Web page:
Journey Maps take your User Personas to the next level. The Journey Map does exactly what it says. It maps your users’ journey through your DAM system. You may want to map their current state of how they do things now (it’s always good to know), or if you have a DAM-savvy team, they can imagine the hypothetical future state, but that does risk a lot of missed connections of what you don’t know or didn’t think of. Mapping the current state, even if it is the opposite of ideal, helps you understand where your bottlenecks are, where you need specific data to flow that it isn’t presently, and who should be talking to whom in the process. These will again be exceedingly valuable in helping you envision the future state business processes, decide on a system that will resolve current issues, and understand where for instance metadata should be applied, and by whom, in the asset lifecycle. Having the “As-Is” and “To-Be” states allows you to develop an approach on how you transition between the two. Here you can take decisions around how much you can do in-house versus how much you might want a vendor to take on.

Rapid Ideation
I love this trick! I use it almost every time I do a project. It works for anything and it is so simple. You gather all of your stakeholders into a room and give everyone a pile of sticky notes. You give them a prompt, for example – what assets do you work with that you need managed, or what metadata do you need on your assets in order to find, manage, or protect them? – and then direct them to apply one idea per sticky note and then have them go to town. The instruction here is quantity over quality – you want them to come up with as many ideas as possible, no matter how outlandish, and then you can use the team’s collective intelligence to whittle down the list (think dot voting!). There are so many ways that this can be applied.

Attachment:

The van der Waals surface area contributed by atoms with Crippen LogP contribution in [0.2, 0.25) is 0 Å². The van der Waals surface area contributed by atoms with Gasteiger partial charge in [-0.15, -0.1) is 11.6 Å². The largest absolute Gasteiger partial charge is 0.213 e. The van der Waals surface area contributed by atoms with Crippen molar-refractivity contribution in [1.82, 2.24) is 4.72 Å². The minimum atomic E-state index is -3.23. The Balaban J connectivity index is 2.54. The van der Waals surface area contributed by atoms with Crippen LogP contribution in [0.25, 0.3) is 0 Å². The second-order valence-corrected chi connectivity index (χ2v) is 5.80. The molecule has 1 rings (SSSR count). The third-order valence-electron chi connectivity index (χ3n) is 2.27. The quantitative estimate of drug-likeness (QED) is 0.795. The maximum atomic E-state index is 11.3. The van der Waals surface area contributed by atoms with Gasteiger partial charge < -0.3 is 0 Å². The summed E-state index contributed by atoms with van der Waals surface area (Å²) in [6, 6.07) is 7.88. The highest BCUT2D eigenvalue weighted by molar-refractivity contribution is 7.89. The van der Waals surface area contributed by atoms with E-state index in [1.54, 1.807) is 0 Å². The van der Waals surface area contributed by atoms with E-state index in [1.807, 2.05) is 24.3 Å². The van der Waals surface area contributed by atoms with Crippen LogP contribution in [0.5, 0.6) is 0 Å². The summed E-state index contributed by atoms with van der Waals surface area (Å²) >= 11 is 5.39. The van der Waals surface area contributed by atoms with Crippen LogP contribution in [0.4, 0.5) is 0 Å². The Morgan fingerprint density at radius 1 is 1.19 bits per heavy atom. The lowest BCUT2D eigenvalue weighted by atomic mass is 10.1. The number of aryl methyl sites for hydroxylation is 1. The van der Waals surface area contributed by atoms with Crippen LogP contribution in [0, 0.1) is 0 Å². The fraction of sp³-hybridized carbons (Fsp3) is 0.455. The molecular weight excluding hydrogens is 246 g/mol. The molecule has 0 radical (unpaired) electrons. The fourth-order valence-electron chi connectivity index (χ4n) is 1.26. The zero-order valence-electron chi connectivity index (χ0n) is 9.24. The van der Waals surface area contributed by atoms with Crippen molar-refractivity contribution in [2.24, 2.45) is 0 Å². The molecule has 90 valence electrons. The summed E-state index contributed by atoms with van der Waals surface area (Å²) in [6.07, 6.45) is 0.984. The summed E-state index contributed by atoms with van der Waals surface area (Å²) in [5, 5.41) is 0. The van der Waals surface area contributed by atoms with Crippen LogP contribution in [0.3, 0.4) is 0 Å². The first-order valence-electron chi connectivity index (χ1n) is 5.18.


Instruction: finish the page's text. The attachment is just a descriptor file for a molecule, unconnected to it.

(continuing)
Card Sorts
Card sorts are another fabulous way to get your stakeholders to help you understand the information architecture requirements better. Imagine that you’ve had them rapidly ideate on the fields and values that they expect to have applied to the digital assets so that they can search for, manage and protect those assets. And then you’ve had them dot vote to prioritise the set of metadata fields to a realistic and achievable set of fields. The card sort will be your opportunity to then have them organise those fields into a hierarchy, or set of hierarchies, that make the most sense to them, so that you can design the architecture of the site based on how your end users organise their information. My only caveat to card sorts is just to remember that they are an activity to gain empathy for your end users, to understand how they think about the information that they work with day to day and how to find it. But ultimately, your end users are not information professionals and don’t always understand the tenets of taxonomic organisation so you should still plan to make some judgement calls after the results come back.

If you are interested in hearingmore about how Design Thinking can be applied to DAM, then please join Mindy at the Henry Stewart Digital Asset Management Conference in San Diego on Tuesday, November 05 from 9:30-12:30 for a tutorial and hands on mini-workshop on design thinking for DAM.

To learn more and to register, please follow this link. https://www.henrystewartconferences.com/events/events-dam-san-diego-2019/design_thinking_dam

Mindy Carner is an independent consultant offering services building metadata schemas, taxonomies, ontologies and data flows for a variety of information systems.

She has a master’s degree in Library and Information Science, and nearly ten years of experience creating, deploying, managing and governing metadata and taxonomy strategies for national and international organisations across numerous industries.

Mindy supports her clients on information system deployments by leading discovery, performing content assessments, and developing a metadata and taxonomy strategy, as well as supporting vendor selection, implementation management and deployment, change management strategy and governance planning. Mindy is a thought leader in the field of information management, providing in-depth introductory and advanced workshops, webinars, papers and talks on various matters relating to metadata, taxonomy, information governance, and search. She recently launched a podcast all about metadata called “I Never Metadata” and it can be found on all major podcast channels. 
Contact: Mindy@metashop.biz